'I'm one of those people who don't know where they belong'
The Local · 5 Aug 2016, 10:14
Published: 05 Aug 2016 10:14 GMT+02:00
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I’m a Londoner through and through. I enjoy the hustle and bustle, the uneven streets, and the feeling that I’ll never finish exploring the city. But Stockholm is my second home.
A city with more of a town vibe, Stockholm is where I have spent numerous Christmases, half-terms and Easter holidays.
I’m technically a Swede. I have a passport to show for it and a birth certificate that states I was born here. But I don’t feel like one. Given that I moved to London when I was five, I guess that’s understandable.
But while growing up in England, my classmates and teachers would say my accent sounded ‘American’, although Americans themselves would disagree. It’s best described as a strange twang, perhaps Scandinavian, that not everyone notices. British gingerbread will never live up to the delicious pepparkakor. I’d also like to personally thank whoever invented the infamous kebab pizza.
I’m one of those people who don’t really know where they belong. Born to Iranian parents in Sweden, growing up in the UK and studying for three years in the United States can make you feel grateful as well as confused. I’m a foreigner everywhere I go, whether by my heritage, accent or passport, and when I find myself explaining my background the person asking often gets a longer answer than they anticipated.
I admire the Nordics, but I know they’re not perfect. The picture portrayed to the rest of the world is not necessarily inaccurate, but it’s incomplete. During my time in Florida, it was amusing to hear the varied views Americans had of Sweden. American conservatism, so different from its European counterpart, meant that Republicans thought of Sweden as a socialist wasteland, while those on the more liberal side of the spectrum expected me to paint a verbal picture of a perfect society.
I’ll admit, I only started to pay attention to Sweden’s day-to-day news in the last few years. I can credit my renewed interest to how America made me appreciate what Sweden, and in general, Europe, has to offer.
Given my inadequate Swedish, I’m thankful The Local Sweden exists. It’s where I get the majority of my Sweden related news, fostering a tentative connection to the country I’m so familiar with and yet so removed from.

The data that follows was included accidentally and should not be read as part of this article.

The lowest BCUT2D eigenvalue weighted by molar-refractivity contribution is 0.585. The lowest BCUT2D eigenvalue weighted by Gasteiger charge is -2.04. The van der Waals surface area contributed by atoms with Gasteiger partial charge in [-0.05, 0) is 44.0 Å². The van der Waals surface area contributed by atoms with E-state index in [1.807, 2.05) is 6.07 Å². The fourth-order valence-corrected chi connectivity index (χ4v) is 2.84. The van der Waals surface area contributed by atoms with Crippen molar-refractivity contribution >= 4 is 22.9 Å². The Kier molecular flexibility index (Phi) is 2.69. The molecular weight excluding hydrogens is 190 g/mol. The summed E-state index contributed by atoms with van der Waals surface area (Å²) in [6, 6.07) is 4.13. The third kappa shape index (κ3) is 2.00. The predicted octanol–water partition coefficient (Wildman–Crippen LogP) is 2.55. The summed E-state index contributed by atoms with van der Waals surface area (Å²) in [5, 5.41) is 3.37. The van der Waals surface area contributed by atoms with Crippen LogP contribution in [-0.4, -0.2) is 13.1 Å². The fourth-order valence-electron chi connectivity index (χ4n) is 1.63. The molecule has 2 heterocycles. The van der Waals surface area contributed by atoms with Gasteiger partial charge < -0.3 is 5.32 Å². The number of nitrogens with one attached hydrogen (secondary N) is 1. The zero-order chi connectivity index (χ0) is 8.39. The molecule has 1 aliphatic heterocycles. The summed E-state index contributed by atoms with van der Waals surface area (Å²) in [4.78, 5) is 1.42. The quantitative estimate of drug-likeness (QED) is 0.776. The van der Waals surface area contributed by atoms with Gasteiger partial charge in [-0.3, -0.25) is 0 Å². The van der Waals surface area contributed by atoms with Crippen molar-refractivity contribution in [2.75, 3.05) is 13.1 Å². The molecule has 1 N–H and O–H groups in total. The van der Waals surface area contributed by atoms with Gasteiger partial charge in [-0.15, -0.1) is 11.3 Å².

I have a sense of both gratitude and resentment. My family left Iran in the 1980s and most of them ended up in Sweden as refugees. They settled in relatively well, allowing them to learn Swedish, go to school and university and become productive members of society.
Iranian Swedes are an immigration success story. Integrated, educated and successful. The high percentage of Iranians in medicine and engineering attests to that.
But this is where the resentment comes in. Success was very difficult to attain. My parents faced racism in university because they weren’t Swedish, often having to study even harder than their Swedish counterparts to get a fair grade, and rejection from employers because of their accents. This is why we ended moving to the UK. My parents just couldn’t get jobs after finishing degrees in dentistry.
I’m told it’s a lot better now. But seeing the reported rise of racism in Sweden and other countries during the refugee crisis is concerning. I feel a sense of kinship with those people, although what they are fleeing and what my family fled are vastly different.
That’s not to say Sweden’s reputation of humanitarianism isn’t well-deserved. It’s taken in more refugees per capita than any other European country since the refugee crisis began, although its asylum rules have been tightened since. There will always be some hurdles to overcome when faced with such responsibilities. I might have held Sweden to an impossibly high standard and that’s unfair of me. Especially given the messy situation the UK has found itself in after the Brexit vote.
So, it’s evident that I’m a mixed bag of opinions and emotions about the place of my birth. But Sweden will always be a place I run to for family time, a break, a breath of fresh air. And delicious food, obviously.
This article was written by Saina Behnejad, who is currently interning with The Local in Sweden.